#LittleLoves: Courgetti, Clarks and Colour

How’s your Easter hols going? These #LittleLoves are guaranteed to bring joy amidst the wild swings between bliss, boredom and bedlam!

I Want my Hat Back, Jon Klassen, Walker

A bear has lost his hat. What if he never sees it again? Wait… He HAS seen it!

The little lady has been mad for this book recently. I was quite surprised as I assumed it was one of those arty picture books that parents like more than children. Not so!

She loved

The humour – The surprise ending is dark, sinister even, but my daughter cackled with glee. Perhaps she could relate to the Bear’s red mist? So many picture books are marshmallow soft. It must be a relief to see someone share’s her rage!
The repetition – Catchy rhythm and phrasing.
The hat – What can I say? The girl loves accessories.

I loved

The illustrations – seriously cool. The earthy tones are a nice change from primary colours and pink, pink, pink. I love the visual humour and how the Bear’s facial expression never changes, despite his emotional roller coaster.
The subtlety –  Yes, the story is dark, but Klassen pulls it off without any gore. The crunch is implicit and easy to make light of should you feel the need.
The simplicity – the sparse style allows lots of room for imaginative voices and is great for early readers. Also loving the absence of moral lessons or political-correctness, though there’s plenty to talk about if you want a conversation starter.


We had an amazing time at ColourScape Musical Festival on Easter Sunday: this labyrinth of air-supported tunnels and chambers uses light, music and colour for a psychedelic effect. To me, it felt like running around inside a bouncy castle. The light and colour really plays with your perception, perspective and emotions. Intense! If you get a chance, go! It’s fab.


On the recommendation of Man V Pink we ventured into the world of Japanese animation this week. ‘My Neighbour Totoro’ was his recommended ‘gateway drug’ into our next addiction. It’s an amazing family film written and directed by Hayao Miyazaki for Studio Ghibli. This story of two sisters who befriend the sprites, spirits and troll-like Totoros of their woodland home captures the wild imagination, curiosity and delight of childhood. Under Miyazaki’s direction, even the everyday becomes fantastical: simple chores like dusting the house and waiting for the bus in the rain become truly spectacular. Enchanting doesn’t cover it.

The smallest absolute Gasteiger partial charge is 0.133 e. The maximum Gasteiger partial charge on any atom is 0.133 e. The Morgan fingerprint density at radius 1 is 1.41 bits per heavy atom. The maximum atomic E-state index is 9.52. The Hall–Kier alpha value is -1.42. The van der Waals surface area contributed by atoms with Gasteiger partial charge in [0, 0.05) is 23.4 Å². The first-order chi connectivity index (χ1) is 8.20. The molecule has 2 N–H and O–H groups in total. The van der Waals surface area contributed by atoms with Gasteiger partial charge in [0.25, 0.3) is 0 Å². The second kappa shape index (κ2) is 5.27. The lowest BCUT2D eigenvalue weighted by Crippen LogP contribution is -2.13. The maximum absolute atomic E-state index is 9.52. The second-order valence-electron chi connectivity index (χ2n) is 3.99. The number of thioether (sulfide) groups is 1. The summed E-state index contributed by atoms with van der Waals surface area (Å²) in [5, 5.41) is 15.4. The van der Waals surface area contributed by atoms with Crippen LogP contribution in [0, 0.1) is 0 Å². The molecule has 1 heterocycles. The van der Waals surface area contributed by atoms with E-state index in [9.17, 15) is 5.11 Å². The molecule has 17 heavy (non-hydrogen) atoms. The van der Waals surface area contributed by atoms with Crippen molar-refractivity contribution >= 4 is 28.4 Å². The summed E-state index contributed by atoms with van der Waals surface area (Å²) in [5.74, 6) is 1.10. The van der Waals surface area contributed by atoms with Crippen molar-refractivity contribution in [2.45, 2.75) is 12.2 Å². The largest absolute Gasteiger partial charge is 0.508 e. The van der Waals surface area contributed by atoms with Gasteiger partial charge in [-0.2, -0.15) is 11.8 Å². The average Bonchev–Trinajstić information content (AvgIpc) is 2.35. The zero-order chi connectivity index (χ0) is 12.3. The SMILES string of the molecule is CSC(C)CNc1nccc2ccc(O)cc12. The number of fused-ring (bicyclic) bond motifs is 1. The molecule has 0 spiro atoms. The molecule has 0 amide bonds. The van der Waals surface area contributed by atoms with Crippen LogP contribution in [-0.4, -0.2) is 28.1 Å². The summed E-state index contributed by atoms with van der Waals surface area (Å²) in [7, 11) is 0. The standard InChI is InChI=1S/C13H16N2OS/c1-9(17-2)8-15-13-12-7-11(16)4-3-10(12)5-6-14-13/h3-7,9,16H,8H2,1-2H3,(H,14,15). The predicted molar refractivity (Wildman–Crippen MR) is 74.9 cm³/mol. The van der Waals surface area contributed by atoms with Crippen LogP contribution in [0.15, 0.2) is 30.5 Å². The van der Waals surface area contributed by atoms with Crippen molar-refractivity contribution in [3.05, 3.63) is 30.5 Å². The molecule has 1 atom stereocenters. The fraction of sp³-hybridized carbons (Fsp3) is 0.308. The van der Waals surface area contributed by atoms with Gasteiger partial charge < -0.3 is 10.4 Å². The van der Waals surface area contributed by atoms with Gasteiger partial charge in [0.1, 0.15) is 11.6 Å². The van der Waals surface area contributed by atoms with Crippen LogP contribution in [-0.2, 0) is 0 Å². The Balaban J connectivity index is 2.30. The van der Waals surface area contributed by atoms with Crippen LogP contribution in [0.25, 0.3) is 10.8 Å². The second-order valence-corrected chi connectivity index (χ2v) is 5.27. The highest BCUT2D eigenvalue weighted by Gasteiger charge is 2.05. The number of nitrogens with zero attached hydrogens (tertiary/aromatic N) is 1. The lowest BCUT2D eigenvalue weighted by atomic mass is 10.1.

My husband used to be a chef. He’s now a food buyer. Safe to say, food is a cornerstone in our house. But after an indulgent Easter, we’ve been trying to ‘eat light’ during the week. Inspired by my neighbour- an amazing Food Stylist – we decided to give ‘Courgetti’ a go. Basically, this is just ribbons of courgette blanched or fried and served in place of pasta to cut carbs. Check this out! I’m converted!

We left a piece of our heart in Bluestone. And one of my son’s shoes. Cue a visit to the shoe shop this week and lots of sharp intakes of breath. Flashing led light soles don’t come cheap! Luckily, my son made a dive for these Clarks corkers. Loving the reasonable price tag, retro styling and bright colours! So cool I couldn’t resist buying a pair for his little sister too.

And Finally
I wanted to share my favourite online discovery of the week. Mr Fox Magazine is a great resource for all parents: they put boys up front central, but not in a stereotypical – noise with dirt on it – way. I particularly enjoyed the ‘Scandi Sense’ article, on raising boys in Sweden. If your son likes glitter, pink or dolls go take a peek.

Leave a Reply

Your email address will not be published. Required fields are marked *

CommentLuv badge